Wal-Mart: Falling Prices and Instant Gratification

In a move to capture even more customers, and compete more directly with Amazon.com, Wal-Mart is beginning to test a Same-Day Delivery option for online shoppers. The goal is to make virtually all of Wal-Mart's products available to customers who order online within 4 hours at their doorstep (via UPS). This change in Wal-Mart represents not only a competitive threat to outside businesses, such as Amazon.com, but also an expansion in Wal-Mart's vertical and horizontal organizational boundaries.
Wal-Mart can claim its vertical boundary expansion to the fact that this new service continues to move Wal-Mart's activities closer to the consumer. While Wal-Mart has utilized its online presence to offer shopping, shipping and even ship-to-store options for customers it is now testing expanded user options. No longer do people have to check the famed "People of Wal-Mart" website to see if they got caught shopping in their pajamas or underwear, they can now shop within the privacy of their homes and still get the product the same day. The ability to receive a product the same day with even less effort expended on the customers behalf may even increase the purchase of impulse items.
The horizontal boundaries of Wal-Mart will also expand through the scale of their operations and with the potential to later include a scope expansion as well. Currently, Wal-Mart customers enjoy the options of shopping in the retail store, regular shipping from the online site and the widely used ship-to-store option. By adding  direct same-day shipping to your home Wal-Mart can expedite the time it takes to receive their goods and products. While Amazon.com has offered two-day shipping and very limited same-day, this Wal-Mart option evolves their already "Super Centers" into mini-distribution centers as well.
Same-day shipping is currently offered with limited products and in few locations. If the test goes well Wal-Mart expects to add same-day options to its 4,000 national retail locations. In addition to more stores offering same-day they will also offer more products in the same-day shipping extending the scope.
As a much larger provider of goods Wal-Mart has a competitive advantage over Amazon.com. Wal-Mart has the buying power to keep prices low and continually drive them lower and with its numerous retail locations Wal-Mart has the ability to distribute products same-day more efficiently. Although the details are not fully published this same-day shipping will be delivered through UPS. Wal-Mart also has the ability to forecast demand for same-day by using their already established ship-to-store order histories.
Only time will tell if the test is a success and Wal-Mart rolls out same-day shipping on a large scale or if the costs and logistics prove to be too much for Wal-Mart to manage. Regardless of the results it does show that even a retail super-giant such as Wal-Mart can continually evolve and extend both its vertical and horizontal boundaries.



Dave Tufte said...

Clayton Parry: 100/100.

What I find fascinating about this is a point that has been commonly made in micro for a while, but that students tend to think is crazy.

Think about this. Wal-Mart is a big warehouse. When you buy something there, and take it to your house, and don't use it immediately ... you are a warehouse too.

But, there is an opportunity cost to storing products (space, waste, other foregone opportunities). And in finance, you'd actually make a point of including those opportunity costs in how you evaluated your projects.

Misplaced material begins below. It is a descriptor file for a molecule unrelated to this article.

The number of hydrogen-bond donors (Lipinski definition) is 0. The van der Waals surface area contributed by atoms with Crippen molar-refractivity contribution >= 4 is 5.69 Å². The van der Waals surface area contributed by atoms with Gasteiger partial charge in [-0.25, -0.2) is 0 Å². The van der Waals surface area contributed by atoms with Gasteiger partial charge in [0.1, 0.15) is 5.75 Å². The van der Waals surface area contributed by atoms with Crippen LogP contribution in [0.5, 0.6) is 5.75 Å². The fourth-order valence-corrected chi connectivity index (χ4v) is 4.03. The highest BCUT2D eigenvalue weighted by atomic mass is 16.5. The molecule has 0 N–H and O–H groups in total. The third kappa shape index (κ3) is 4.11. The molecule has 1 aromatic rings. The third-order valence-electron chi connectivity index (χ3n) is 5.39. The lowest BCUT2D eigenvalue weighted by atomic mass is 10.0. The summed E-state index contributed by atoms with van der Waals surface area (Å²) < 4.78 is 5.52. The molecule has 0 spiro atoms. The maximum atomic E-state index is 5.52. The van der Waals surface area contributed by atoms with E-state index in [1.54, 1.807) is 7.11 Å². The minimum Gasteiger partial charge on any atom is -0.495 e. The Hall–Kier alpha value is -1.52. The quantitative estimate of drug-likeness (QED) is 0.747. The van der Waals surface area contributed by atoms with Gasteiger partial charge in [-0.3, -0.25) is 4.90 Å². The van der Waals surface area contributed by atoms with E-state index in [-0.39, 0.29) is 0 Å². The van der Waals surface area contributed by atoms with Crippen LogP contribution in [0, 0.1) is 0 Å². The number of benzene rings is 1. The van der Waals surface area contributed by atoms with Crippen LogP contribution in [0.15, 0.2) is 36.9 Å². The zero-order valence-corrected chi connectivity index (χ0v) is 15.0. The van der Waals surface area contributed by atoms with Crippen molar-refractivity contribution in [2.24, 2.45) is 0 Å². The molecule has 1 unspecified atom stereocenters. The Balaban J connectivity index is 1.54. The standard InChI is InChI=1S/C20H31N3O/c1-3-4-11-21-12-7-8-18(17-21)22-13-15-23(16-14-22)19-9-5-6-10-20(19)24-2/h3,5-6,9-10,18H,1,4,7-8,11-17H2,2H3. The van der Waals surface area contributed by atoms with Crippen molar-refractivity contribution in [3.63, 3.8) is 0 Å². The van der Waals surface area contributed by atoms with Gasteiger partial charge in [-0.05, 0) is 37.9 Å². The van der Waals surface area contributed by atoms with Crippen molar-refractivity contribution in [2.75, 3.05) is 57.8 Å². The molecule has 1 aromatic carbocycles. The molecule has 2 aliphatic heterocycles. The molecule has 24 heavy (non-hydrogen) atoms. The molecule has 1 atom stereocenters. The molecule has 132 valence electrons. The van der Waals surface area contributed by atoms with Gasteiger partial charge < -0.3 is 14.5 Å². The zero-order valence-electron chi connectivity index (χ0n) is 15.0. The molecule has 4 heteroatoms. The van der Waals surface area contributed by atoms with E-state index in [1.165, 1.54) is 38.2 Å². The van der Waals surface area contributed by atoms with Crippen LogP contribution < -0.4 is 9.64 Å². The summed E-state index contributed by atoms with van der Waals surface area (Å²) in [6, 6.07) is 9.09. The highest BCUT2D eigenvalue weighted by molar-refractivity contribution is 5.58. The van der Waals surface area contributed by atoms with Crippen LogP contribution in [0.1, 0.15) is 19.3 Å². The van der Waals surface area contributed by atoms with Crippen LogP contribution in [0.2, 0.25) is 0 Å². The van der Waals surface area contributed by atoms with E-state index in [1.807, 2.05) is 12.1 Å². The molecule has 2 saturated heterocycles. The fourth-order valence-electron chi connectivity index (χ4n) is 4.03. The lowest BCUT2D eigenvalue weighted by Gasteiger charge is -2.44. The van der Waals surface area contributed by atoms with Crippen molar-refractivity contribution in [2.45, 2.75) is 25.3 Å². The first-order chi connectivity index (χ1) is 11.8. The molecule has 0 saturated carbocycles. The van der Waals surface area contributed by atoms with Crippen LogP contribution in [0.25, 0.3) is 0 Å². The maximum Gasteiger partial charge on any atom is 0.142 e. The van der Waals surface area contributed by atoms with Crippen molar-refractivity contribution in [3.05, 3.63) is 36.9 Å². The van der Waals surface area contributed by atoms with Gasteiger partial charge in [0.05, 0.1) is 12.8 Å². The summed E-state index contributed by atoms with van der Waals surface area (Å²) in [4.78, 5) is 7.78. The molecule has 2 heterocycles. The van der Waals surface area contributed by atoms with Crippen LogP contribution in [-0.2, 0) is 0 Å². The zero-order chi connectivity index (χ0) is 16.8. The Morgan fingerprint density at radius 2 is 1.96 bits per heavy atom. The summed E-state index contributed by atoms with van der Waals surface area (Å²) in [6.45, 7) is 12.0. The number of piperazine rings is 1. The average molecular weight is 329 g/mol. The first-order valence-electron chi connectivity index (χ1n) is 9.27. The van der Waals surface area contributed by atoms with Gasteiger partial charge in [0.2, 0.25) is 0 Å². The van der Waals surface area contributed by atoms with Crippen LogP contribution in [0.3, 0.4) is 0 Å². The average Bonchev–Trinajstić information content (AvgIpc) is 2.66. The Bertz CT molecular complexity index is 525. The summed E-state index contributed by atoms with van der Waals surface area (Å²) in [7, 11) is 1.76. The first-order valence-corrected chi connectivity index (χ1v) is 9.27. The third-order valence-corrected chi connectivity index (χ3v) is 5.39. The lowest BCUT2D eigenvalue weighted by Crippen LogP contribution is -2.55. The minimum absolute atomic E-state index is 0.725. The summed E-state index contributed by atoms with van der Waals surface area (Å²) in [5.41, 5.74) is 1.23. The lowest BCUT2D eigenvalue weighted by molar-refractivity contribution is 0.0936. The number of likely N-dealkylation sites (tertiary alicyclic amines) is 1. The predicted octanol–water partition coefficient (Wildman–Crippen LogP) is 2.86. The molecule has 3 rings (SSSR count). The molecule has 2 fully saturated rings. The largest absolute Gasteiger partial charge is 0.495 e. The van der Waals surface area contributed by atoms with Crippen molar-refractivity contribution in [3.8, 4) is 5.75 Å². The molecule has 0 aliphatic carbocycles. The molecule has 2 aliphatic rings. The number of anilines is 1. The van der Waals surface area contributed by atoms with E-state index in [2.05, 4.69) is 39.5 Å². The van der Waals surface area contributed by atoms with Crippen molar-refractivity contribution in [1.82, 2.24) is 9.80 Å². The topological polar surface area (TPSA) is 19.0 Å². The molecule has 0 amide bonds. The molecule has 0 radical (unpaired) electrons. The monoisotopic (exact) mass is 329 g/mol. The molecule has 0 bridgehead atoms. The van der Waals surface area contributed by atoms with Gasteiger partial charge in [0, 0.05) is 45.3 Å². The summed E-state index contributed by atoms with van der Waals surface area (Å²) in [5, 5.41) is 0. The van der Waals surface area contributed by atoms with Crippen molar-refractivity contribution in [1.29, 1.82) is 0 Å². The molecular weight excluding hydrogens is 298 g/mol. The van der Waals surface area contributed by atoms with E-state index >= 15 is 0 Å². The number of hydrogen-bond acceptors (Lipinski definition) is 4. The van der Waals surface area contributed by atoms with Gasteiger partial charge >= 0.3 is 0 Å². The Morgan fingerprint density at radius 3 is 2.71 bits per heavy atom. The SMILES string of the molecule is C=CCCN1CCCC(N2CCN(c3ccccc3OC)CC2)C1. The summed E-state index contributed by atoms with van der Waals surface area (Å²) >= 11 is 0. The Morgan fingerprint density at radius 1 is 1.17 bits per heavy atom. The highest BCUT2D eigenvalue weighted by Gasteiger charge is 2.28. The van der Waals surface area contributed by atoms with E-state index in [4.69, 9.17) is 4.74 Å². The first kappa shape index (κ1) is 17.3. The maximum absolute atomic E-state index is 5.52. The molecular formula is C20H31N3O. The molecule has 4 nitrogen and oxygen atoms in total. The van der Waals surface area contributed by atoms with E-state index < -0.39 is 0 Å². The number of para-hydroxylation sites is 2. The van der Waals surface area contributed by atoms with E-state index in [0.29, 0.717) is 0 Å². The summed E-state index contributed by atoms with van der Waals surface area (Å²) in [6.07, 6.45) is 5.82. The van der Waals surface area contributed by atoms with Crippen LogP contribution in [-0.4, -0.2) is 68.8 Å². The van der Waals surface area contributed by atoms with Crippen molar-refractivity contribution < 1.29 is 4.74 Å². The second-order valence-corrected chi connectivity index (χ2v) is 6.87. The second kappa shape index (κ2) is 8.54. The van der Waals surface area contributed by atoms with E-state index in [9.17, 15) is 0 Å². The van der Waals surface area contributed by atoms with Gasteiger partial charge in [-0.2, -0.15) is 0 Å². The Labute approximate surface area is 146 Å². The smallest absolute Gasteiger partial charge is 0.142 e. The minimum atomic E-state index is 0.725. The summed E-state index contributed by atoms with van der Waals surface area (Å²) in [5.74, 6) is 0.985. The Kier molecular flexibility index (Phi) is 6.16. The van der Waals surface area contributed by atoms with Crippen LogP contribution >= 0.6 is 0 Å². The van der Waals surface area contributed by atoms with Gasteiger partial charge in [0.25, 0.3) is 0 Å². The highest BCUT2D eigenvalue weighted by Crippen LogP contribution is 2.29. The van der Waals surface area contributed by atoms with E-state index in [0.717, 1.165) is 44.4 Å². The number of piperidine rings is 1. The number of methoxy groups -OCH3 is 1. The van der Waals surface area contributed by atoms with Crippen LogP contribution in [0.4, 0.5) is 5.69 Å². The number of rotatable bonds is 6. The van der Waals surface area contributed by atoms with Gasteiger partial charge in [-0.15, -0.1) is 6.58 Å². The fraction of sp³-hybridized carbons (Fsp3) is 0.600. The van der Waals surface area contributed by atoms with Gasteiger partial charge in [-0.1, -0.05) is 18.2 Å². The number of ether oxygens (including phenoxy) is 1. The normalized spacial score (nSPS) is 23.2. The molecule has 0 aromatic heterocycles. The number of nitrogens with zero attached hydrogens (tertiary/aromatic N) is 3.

What Wal-Mart is doing is reducing their warehousing costs, and that's good for the bottom line. What's interesting is that they may have realized that they're in a better position to do this than Amazon is. If so, this could be a killer move.

Dominick said...

This potential move is both fascinating and innovative. However, I think it is important to clarify that same-day delivery is restricted to orders made before noon, and consumers are subject to a “four-hour window” during UPS’s normal hours of operation. In addition, this service is not comprehensive for all of Wal-Mart’s product offerings. Particularly troublesome would be the grocery side (which is apparently being tested out in San Jose and San Francisco), specifically items requiring refrigeration (the UPS Temperature True service may not be cost effective for a gallon of milk). Nevertheless, this effort to reassign retail locations as mini-distribution centers has the potential to reinvigorate interest in brick and mortar stores; and I think that is a positive thing. Although I am a little surprised that Wal-Mart is limiting their home distribution services to UPS and their subsequent restrictions on availability (Wal-Mart stores are traditionally open 24-hrs after all). Staples offers next day delivery service on a myriad of products and utilizes their own fleet of vans (a logistics service which is not dissimilar to Wal-Mart’s plan). Perhaps the sheer volume of business which Wal-Mart conducts simply makes it cost effective to utilize an established carrier. It will be interesting to see if Wal-Mart is able to roll this program out nationwide.

Dave Tufte said...

Dominick: 50/50.

I can see the future ManEc text example: why did Staples vertically integrate their delivery service, while Wal-Mart chose to outsource it?

I don't have an economic answer ... but I do have a personal one. In the 80's I delivered pizzas for a very big restaurant. What's interesting for the case here is that there were a lot of front-end managers that couldn't manage delivery, and a lot of drivers who weren't very good at it. Perhaps logistics is difficult enough that it makes sense to outsource.